To allow some room to stretch, he built a crude lean-to alongside the ridge and set up a folding table for my mother. It was up to her to feed us. She had at her disposal a portable cooler and a cantankerous camp stove that blew itself out at the slightest breeze. While my father directed my brother and me through our paces, my mother labored at her makeshift kitchen alone, first cooking and then cleaning up. The kitchen was her domain. I don’t think at the time I recognized the unfairness of this distribution of labor. My father focused on his domain, my mother on hers. It never occurred to me that for my father, the labor was self-imposed and personally enjoyable, while my mother’s labor was service. I suppose I helped her now and again. I don’t remember. I was more enthusiastic about being my father’s go-fer, grabbing the tools he needed, helping to roll logs.
We used locust for the foundation posts. Black locust. “The locust is a dense wood,” my father explained as we walked one of the old lumber paths to the site where he’d seen the tree he wanted to cut. “It doesn’t easily rot and will last nearly forever.” The chainsaw whirred to life and he yelled at my brother and me to step back. In all honesty, the tree looked pretty spindly to me, not as thick and round as some of the white pines he’d pointed out earlier. Those, he explained, were too soft. We latched the trunk of the tree he felled with a chain that he then connected to the wench on his old International truck.
He bought the truck not long after buying the property. Whenever we returned home to Raleigh, he left the truck onsite and used it as soon as we arrived to rumble up and around the old logging roads, pulling trees, and hauling supplies. It was a work horse. He told me once the truck was so good on an incline it could climb a tree. In truth, it was his toy. And oddly enough, the previous owner had painted it a bright purple. We referred to it as the Purple People Eater.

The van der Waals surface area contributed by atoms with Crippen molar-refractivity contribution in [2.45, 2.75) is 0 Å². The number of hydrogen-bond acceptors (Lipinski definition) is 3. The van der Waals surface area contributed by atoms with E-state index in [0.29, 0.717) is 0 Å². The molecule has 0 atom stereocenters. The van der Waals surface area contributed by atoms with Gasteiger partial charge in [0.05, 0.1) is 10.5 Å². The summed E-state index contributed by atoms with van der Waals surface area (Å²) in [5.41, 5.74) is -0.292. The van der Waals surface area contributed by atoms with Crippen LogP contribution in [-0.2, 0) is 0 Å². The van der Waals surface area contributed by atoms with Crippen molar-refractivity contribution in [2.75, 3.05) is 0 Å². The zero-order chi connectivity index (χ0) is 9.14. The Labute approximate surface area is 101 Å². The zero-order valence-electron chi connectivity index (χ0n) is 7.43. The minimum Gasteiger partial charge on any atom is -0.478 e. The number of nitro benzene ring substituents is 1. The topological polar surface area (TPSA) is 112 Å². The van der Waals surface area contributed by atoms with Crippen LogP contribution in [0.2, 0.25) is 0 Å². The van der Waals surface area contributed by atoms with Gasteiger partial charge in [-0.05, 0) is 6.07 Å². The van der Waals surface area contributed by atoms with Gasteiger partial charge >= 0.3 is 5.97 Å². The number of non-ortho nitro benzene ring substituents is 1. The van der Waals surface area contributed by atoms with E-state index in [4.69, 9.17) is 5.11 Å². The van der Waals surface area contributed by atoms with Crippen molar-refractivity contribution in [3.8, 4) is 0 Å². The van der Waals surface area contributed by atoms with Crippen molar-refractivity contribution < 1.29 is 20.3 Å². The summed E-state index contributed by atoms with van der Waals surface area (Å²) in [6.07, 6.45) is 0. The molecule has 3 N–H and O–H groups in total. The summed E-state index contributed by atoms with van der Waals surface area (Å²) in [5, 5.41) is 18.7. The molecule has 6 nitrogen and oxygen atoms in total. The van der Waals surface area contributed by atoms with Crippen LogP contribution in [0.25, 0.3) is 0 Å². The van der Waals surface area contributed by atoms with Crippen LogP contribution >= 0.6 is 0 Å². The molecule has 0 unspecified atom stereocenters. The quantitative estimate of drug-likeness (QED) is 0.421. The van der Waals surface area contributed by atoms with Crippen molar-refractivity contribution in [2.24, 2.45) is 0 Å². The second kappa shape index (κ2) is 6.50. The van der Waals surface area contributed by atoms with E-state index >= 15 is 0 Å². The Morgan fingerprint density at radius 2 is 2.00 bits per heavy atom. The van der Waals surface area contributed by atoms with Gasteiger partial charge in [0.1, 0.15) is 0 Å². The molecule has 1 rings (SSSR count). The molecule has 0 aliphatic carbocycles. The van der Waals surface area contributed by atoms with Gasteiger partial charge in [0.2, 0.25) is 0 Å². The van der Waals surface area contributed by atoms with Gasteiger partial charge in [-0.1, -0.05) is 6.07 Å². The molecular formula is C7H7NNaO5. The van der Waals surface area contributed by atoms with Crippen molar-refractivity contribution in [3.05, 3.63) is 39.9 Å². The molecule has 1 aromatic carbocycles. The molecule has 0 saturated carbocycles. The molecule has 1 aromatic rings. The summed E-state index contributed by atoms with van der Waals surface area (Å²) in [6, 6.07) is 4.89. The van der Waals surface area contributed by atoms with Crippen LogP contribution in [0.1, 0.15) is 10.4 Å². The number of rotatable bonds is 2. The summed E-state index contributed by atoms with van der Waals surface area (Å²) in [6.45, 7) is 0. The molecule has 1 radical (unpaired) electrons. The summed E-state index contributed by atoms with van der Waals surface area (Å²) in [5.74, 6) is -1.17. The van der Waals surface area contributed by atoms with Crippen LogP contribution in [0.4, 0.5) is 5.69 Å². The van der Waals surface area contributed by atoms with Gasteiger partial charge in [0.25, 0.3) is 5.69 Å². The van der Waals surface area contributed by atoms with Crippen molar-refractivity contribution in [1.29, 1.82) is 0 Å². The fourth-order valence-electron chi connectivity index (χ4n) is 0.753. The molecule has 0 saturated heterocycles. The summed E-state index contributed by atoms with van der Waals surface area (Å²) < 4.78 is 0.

After working a few days like that, we’d all head to Watauga Lake to swim and wash off the sweat and mosquito spray that had built up over the days and nights. Log by log the cabin emerged from the loamy soil just beneath the ridge. Each log notched by hand and tapped into place. The higher the walls the closer my connection grew to this place and to my father.
My father never built his retirement house. His last years were spent in a nursing home suffering the final stages of Alzheimer’s Disease. Surrounded by tortured screams and the smell of piss, he was unable to walk and nearly deaf. But, his arms and hands remained strong, carrying the memories of those logs. Those memories linger here, too, in the cabin he built, a temporary structure that has stood for nearly forty years.
I sit here now, in this cabin that was only the start of a dream, dreaming my own dwelling. Mine will be a structure of words. It will be a story that arises from the rich soil of imagination and carries me across the sea to other houses and other dreams. Maybe like my father I will end with a rustic cabin, a smaller edifice that will nevertheless be sufficient enough. Or, maybe my structure will soar beyond expectation, sustaining me as I go forward into the grayness of age. Right now, it doesn’t matter. What matters is that I am here. And I am standing where my father stood when he first had the dream.
Photo by Joel & Jasmin Førestbird on Unsplash